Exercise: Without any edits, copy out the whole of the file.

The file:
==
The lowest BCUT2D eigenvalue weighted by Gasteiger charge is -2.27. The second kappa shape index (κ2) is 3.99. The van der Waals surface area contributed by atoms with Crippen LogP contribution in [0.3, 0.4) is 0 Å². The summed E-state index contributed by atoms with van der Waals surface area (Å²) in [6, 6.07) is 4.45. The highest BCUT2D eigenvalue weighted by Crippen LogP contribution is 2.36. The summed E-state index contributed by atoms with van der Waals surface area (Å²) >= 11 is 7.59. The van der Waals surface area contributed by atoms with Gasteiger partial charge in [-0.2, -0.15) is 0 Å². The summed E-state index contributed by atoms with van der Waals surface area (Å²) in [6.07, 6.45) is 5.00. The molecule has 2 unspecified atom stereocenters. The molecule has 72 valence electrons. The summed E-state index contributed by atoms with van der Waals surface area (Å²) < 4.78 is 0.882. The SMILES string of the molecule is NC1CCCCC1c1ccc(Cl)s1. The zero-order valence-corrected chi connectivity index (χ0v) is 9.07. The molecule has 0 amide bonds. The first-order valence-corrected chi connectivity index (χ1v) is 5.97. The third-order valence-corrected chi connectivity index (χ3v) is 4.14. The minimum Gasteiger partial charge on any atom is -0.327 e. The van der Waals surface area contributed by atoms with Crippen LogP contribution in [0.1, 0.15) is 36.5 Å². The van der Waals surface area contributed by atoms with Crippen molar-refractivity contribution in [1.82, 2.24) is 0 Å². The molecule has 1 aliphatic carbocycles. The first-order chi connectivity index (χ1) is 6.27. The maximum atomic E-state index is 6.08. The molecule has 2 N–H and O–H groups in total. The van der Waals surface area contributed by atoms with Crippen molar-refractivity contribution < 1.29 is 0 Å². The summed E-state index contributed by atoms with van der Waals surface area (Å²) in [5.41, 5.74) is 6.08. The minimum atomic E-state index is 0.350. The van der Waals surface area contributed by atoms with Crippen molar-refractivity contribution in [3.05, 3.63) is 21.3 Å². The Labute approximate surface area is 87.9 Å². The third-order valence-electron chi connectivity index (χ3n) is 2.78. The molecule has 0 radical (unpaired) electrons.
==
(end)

The lowest BCUT2D eigenvalue weighted by Gasteiger charge is -2.27. The second kappa shape index (κ2) is 3.99. The van der Waals surface area contributed by atoms with Crippen LogP contribution in [0.3, 0.4) is 0 Å². The summed E-state index contributed by atoms with van der Waals surface area (Å²) in [6, 6.07) is 4.45. The highest BCUT2D eigenvalue weighted by Crippen LogP contribution is 2.36. The summed E-state index contributed by atoms with van der Waals surface area (Å²) >= 11 is 7.59. The van der Waals surface area contributed by atoms with Gasteiger partial charge in [-0.2, -0.15) is 0 Å². The summed E-state index contributed by atoms with van der Waals surface area (Å²) in [6.07, 6.45) is 5.00. The molecule has 2 unspecified atom stereocenters. The molecule has 72 valence electrons. The summed E-state index contributed by atoms with van der Waals surface area (Å²) < 4.78 is 0.882. The SMILES string of the molecule is NC1CCCCC1c1ccc(Cl)s1. The zero-order valence-corrected chi connectivity index (χ0v) is 9.07. The molecule has 0 amide bonds. The first-order valence-corrected chi connectivity index (χ1v) is 5.97. The third-order valence-corrected chi connectivity index (χ3v) is 4.14. The minimum Gasteiger partial charge on any atom is -0.327 e. The van der Waals surface area contributed by atoms with Crippen LogP contribution in [0.1, 0.15) is 36.5 Å². The van der Waals surface area contributed by atoms with Crippen molar-refractivity contribution in [1.82, 2.24) is 0 Å². The molecule has 1 aliphatic carbocycles. The first-order chi connectivity index (χ1) is 6.27. The maximum atomic E-state index is 6.08. The molecule has 2 N–H and O–H groups in total. The van der Waals surface area contributed by atoms with Crippen molar-refractivity contribution < 1.29 is 0 Å². The summed E-state index contributed by atoms with van der Waals surface area (Å²) in [5.41, 5.74) is 6.08. The minimum atomic E-state index is 0.350. The van der Waals surface area contributed by atoms with Crippen molar-refractivity contribution in [3.05, 3.63) is 21.3 Å². The Labute approximate surface area is 87.9 Å². The third-order valence-electron chi connectivity index (χ3n) is 2.78. The molecule has 0 radical (unpaired) electrons.